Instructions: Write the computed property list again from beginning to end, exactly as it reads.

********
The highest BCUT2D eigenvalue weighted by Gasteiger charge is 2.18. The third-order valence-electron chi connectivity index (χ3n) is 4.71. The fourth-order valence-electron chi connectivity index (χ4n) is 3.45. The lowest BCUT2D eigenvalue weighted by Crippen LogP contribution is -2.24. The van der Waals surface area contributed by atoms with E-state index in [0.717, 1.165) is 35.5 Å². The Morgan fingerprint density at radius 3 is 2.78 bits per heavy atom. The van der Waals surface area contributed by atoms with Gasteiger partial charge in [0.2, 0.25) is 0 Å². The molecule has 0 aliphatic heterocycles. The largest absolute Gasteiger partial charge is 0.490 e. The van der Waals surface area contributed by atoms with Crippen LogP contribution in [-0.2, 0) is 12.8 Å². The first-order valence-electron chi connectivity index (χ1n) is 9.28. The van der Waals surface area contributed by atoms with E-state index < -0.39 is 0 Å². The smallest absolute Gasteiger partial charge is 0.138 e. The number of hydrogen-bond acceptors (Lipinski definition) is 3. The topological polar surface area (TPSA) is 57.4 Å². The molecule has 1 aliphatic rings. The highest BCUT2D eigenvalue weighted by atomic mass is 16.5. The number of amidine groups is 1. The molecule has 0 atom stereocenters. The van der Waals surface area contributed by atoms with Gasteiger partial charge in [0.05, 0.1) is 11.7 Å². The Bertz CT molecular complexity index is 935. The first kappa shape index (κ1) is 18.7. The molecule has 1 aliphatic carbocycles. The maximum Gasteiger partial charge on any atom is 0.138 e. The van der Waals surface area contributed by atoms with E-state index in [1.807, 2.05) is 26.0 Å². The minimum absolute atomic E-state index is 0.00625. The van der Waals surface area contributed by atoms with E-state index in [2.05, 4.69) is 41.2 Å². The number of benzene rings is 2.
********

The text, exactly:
The highest BCUT2D eigenvalue weighted by Gasteiger charge is 2.18. The third-order valence-electron chi connectivity index (χ3n) is 4.71. The fourth-order valence-electron chi connectivity index (χ4n) is 3.45. The lowest BCUT2D eigenvalue weighted by Crippen LogP contribution is -2.24. The van der Waals surface area contributed by atoms with E-state index in [0.717, 1.165) is 35.5 Å². The Morgan fingerprint density at radius 3 is 2.78 bits per heavy atom. The van der Waals surface area contributed by atoms with Gasteiger partial charge in [0.2, 0.25) is 0 Å². The molecule has 0 aliphatic heterocycles. The largest absolute Gasteiger partial charge is 0.490 e. The van der Waals surface area contributed by atoms with Crippen LogP contribution in [-0.2, 0) is 12.8 Å². The first-order valence-electron chi connectivity index (χ1n) is 9.28. The van der Waals surface area contributed by atoms with E-state index < -0.39 is 0 Å². The smallest absolute Gasteiger partial charge is 0.138 e. The number of hydrogen-bond acceptors (Lipinski definition) is 3. The topological polar surface area (TPSA) is 57.4 Å². The molecule has 1 aliphatic rings. The highest BCUT2D eigenvalue weighted by atomic mass is 16.5. The number of amidine groups is 1. The molecule has 0 atom stereocenters. The van der Waals surface area contributed by atoms with Gasteiger partial charge in [0.05, 0.1) is 11.7 Å². The Bertz CT molecular complexity index is 935. The first kappa shape index (κ1) is 18.7. The molecule has 1 aliphatic carbocycles. The maximum Gasteiger partial charge on any atom is 0.138 e. The van der Waals surface area contributed by atoms with E-state index in [1.807, 2.05) is 26.0 Å². The minimum absolute atomic E-state index is 0.00625. The van der Waals surface area contributed by atoms with E-state index in [2.05, 4.69) is 41.2 Å². The number of benzene rings is 2.